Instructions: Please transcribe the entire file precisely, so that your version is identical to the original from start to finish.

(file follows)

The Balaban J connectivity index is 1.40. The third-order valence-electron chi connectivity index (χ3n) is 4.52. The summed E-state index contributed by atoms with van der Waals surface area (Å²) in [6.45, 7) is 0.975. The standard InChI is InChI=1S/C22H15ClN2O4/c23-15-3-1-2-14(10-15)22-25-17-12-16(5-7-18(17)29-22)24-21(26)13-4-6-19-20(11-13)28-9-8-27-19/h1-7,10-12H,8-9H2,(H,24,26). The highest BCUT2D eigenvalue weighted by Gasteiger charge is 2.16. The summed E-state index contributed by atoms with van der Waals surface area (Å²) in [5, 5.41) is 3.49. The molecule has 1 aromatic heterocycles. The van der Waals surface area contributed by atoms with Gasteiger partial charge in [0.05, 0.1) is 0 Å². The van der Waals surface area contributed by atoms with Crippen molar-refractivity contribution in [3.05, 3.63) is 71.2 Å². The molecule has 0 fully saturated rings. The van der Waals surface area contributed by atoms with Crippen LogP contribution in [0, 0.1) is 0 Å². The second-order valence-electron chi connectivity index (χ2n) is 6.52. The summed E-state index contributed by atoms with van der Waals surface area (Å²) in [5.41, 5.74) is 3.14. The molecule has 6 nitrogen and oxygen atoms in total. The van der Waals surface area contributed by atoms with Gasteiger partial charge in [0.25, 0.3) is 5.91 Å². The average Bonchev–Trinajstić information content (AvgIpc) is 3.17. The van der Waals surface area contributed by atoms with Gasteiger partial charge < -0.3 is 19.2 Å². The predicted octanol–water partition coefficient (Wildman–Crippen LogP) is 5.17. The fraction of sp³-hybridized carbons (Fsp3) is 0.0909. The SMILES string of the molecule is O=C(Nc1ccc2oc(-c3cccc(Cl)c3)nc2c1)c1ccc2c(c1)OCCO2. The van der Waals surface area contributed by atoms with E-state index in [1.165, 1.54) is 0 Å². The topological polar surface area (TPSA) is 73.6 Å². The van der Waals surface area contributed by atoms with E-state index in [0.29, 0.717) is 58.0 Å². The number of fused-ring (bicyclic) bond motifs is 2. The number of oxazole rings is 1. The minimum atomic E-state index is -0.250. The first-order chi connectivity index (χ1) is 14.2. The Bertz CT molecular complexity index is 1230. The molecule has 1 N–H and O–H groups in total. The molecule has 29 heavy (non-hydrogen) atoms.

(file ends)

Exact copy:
The Balaban J connectivity index is 1.40. The third-order valence-electron chi connectivity index (χ3n) is 4.52. The summed E-state index contributed by atoms with van der Waals surface area (Å²) in [6.45, 7) is 0.975. The standard InChI is InChI=1S/C22H15ClN2O4/c23-15-3-1-2-14(10-15)22-25-17-12-16(5-7-18(17)29-22)24-21(26)13-4-6-19-20(11-13)28-9-8-27-19/h1-7,10-12H,8-9H2,(H,24,26). The highest BCUT2D eigenvalue weighted by Gasteiger charge is 2.16. The summed E-state index contributed by atoms with van der Waals surface area (Å²) in [5, 5.41) is 3.49. The molecule has 1 aromatic heterocycles. The van der Waals surface area contributed by atoms with Gasteiger partial charge in [0.05, 0.1) is 0 Å². The van der Waals surface area contributed by atoms with Crippen molar-refractivity contribution in [3.05, 3.63) is 71.2 Å². The molecule has 0 fully saturated rings. The van der Waals surface area contributed by atoms with Crippen LogP contribution in [0, 0.1) is 0 Å². The second-order valence-electron chi connectivity index (χ2n) is 6.52. The summed E-state index contributed by atoms with van der Waals surface area (Å²) in [5.41, 5.74) is 3.14. The molecule has 6 nitrogen and oxygen atoms in total. The van der Waals surface area contributed by atoms with Gasteiger partial charge in [0.25, 0.3) is 5.91 Å². The average Bonchev–Trinajstić information content (AvgIpc) is 3.17. The van der Waals surface area contributed by atoms with Gasteiger partial charge < -0.3 is 19.2 Å². The predicted octanol–water partition coefficient (Wildman–Crippen LogP) is 5.17. The fraction of sp³-hybridized carbons (Fsp3) is 0.0909. The SMILES string of the molecule is O=C(Nc1ccc2oc(-c3cccc(Cl)c3)nc2c1)c1ccc2c(c1)OCCO2. The van der Waals surface area contributed by atoms with E-state index in [1.165, 1.54) is 0 Å². The topological polar surface area (TPSA) is 73.6 Å². The van der Waals surface area contributed by atoms with E-state index in [0.29, 0.717) is 58.0 Å². The number of fused-ring (bicyclic) bond motifs is 2. The number of oxazole rings is 1. The minimum atomic E-state index is -0.250. The first-order chi connectivity index (χ1) is 14.2. The Bertz CT molecular complexity index is 1230. The molecule has 1 N–H and O–H groups in total. The molecule has 29 heavy (non-hydrogen) atoms.